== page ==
The depth of Aidan Knight’s compositional style and wry, heartfelt lyricism has been burning like the embers of a fire about catch since 2010’s Versicolour.
When Aidan Knight’s Versicolour was released ten years ago this past March, CBC Radio 3 was in its heyday and I was a big fan of Dan Mangan. Soon after Versicolour came out, I saw this video of Knight and then tourmate Mangan, wearing a CBC Radio 3 toque, singing Knight’s ultra-catchy song “Jasper” somewhere in the Rocky Mountains and I became an immediate fan of Knight’s. When Knight and Mangan played Toronto’s Horseshoe Tavern in April 2010, I couldn’t go because I was underage so instead I caught their in-store performances at a record store (RIP Criminal Records) and I bought Versicolour on CD.
“Jasper,” the closing track of Versicolour,is the record’s hit. It’s a catchy CBC-core song that makes you clap and sing along; the walk-down from the G chord to the C in the chorus is delicious. But it’s on the rest of Versicolour where Knight really shines. He uses less of the conventional folk-pop soundscape heard on “Jasper” and wades instead into an expansive world of chamber-pop and folk-rock. It’s in these songs that the depth of Knight’s compositional style and wry, heartfelt lyricism — which has grown stronger with every subsequent release — burns like the embers of a fire about catch.
On Versicolour, Knight is backed by a bunch of musical heavyweights who at the time were playing as “pocket pop orchestra” The O’Darling: Jennah Barry, Colin Nealis, David Barry, Olivier Clements, Chantel Emond, Ida Maidstone, and Galen Pelley. On songs like “The Sun” and “Knitting Something Nice,” Knight and his orchestra steadily grow louder and match the youthful intensity of heartbreak with passionate gang vocals and the cry of a flugelhorn. The extended outro of “Fighting Against Your Lungs” is one of the strongest examples of the richness that the team behind the album conjures together.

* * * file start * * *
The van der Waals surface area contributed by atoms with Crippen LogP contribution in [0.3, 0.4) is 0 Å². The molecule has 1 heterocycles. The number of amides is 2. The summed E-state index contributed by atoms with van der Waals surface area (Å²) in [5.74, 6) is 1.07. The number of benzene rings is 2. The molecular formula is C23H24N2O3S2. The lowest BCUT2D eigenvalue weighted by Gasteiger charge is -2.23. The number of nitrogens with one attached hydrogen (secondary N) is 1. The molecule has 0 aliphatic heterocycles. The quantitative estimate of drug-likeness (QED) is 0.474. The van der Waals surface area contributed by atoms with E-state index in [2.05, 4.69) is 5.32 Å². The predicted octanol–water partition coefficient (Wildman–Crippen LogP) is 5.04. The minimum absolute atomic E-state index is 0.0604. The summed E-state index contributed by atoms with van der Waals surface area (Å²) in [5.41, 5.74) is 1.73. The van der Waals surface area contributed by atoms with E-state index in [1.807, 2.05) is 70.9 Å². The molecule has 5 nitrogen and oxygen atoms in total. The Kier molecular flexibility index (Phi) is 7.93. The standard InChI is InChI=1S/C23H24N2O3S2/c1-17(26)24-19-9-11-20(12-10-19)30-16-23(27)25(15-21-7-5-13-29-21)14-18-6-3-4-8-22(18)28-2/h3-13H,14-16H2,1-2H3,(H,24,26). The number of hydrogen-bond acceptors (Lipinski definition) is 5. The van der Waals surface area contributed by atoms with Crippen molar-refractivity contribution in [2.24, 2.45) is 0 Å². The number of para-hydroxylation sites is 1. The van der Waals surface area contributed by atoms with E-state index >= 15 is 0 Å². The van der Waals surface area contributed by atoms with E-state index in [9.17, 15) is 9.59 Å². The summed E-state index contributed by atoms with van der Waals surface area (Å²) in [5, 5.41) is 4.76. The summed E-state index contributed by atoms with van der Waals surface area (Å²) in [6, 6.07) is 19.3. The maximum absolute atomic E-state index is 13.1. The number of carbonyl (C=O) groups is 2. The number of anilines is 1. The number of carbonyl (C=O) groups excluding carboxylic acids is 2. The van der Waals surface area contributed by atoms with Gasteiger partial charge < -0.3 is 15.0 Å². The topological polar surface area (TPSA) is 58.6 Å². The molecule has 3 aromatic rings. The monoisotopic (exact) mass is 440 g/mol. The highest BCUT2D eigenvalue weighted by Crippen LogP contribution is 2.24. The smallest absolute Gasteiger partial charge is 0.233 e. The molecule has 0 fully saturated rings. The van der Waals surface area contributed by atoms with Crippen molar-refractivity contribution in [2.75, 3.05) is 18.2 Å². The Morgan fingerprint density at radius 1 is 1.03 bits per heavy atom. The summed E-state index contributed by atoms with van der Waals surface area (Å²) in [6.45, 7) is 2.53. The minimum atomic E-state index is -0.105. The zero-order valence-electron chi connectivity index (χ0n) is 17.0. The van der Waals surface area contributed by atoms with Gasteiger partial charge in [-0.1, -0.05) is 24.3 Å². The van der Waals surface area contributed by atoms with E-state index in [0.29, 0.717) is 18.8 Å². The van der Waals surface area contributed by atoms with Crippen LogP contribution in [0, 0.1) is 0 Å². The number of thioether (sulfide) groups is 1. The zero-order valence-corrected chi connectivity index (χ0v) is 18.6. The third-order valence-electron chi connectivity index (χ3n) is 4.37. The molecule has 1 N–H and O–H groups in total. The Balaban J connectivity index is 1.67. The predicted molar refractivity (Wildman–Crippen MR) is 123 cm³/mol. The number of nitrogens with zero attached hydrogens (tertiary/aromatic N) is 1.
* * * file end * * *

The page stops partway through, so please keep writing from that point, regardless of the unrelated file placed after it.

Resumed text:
In the chorus of “Altar Boys,” a deeply wistful, love-sick, rhodes-led track, Knight (next to the tender croons of Barry) sings, “this thirst that I have, may it never be quenched.” Six years later, on the track “You Are Not Here” from his album Each Other, Knight returns to this line. This time the soundscape is jagged and fraught and the love he sings about is messily tangled in his career, marred by grueling days on the road and his doubts. But Knight once again pleads for his love (for his career; for his now wife and musical collaborator Julia) to not run out — “this thirst that I have, may it never be quenched.”
On the closing track (“These Days”) from his forthcoming self-titled album (due out August 28th on Next Door Records), Knight turns his attention back to a time when Versicolour was likely written. He sings of moving to California in 2008 and trying to pick up work as a session musician. Knight looks back at this time filled with over a decade worth of experiences, a child, and his thirst still intact. Instead of worrying, he concludes: “it’s all going to work out one of these days.”